Echo Chamber

Creating a novel is a solitary process.. at first.

There is no way around it, writing can only be done without distraction. When I was young, it was as easy as going to my room or finding a tree to curl up under. With the invention of the Internet, finding a place without distraction is much harder. The laptop that avails a word processing program also holds a window into never-ending entertainment, like Vegas on a bender. Worse, if you’re fact-checking (and in this day and age, if you want to keep your audience, you’re fact-checking) you must have that window to the Internet.

(And of course there is the occasional blog post..)

Once writing gets to a certain point, however, leaving it all to oneself is a bad plan. We are blind to our own writing styles, our inconsistencies, our plot holes that one could drive an ice cream truck through. We are in an echo chamber, and the only thing that can help is the feedback of an audience.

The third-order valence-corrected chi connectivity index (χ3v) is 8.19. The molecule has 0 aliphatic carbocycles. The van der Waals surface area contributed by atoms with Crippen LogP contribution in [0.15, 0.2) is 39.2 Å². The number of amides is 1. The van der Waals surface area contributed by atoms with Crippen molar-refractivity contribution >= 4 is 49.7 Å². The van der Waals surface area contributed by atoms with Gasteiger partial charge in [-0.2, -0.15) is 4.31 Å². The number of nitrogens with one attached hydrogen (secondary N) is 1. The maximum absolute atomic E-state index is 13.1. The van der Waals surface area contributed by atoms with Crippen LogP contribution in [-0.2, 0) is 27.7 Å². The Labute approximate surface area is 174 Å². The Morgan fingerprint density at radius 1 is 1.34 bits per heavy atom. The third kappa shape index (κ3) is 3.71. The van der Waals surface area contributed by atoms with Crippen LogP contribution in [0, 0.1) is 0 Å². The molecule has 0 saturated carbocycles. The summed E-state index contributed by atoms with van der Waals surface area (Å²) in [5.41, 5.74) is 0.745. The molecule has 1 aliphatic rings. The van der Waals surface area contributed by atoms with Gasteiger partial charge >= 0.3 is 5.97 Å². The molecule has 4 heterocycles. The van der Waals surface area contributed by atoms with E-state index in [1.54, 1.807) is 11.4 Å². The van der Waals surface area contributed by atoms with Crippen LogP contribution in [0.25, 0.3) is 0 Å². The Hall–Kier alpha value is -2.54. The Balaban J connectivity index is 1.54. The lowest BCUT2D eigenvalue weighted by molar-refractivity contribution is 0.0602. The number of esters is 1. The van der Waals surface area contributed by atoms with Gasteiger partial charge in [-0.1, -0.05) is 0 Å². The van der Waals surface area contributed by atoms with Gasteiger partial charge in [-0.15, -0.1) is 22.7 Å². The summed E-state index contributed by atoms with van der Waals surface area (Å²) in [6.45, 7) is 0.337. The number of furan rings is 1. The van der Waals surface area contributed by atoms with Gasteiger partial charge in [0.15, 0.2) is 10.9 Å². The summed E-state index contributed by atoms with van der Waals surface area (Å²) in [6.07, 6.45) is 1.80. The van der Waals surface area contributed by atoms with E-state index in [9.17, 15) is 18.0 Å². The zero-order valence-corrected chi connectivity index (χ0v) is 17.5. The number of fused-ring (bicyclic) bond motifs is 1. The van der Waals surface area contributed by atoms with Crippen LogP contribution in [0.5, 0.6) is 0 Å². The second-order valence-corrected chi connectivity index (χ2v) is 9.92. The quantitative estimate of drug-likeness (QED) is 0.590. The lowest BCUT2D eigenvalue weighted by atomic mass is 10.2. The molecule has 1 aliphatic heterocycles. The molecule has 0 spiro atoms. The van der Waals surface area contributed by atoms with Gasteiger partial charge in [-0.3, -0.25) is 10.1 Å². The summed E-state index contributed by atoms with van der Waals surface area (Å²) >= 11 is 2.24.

Finding that audience is probably the cause of death of more could-be novels than any other single thing. Certainly, there are editors that you can pay, and that is a service a professional author should indulge in, but before you’re ready to commit your hard earned dollars to your work, sometimes a little less formal showing is in order. This is where the difficulty comes in – I have been blessed with a lot of friends who say they are willing to read my work. On the other hand, when it comes to the rubber hits the road, those same friends who said they were interested dissolve under the weight of their previous engagements.

A good middle ground is the writer’s group. This is a trade service, with each aspiring author getting their moment in the sun, while also getting an opportunity to brush up on their editing skills by working with unfamiliar work.

The important thing is to make sure that you get feedback, and more importantly, take feedback. Confidence in your art is a must to get it produced, but without feedback, a work could miss its true potential.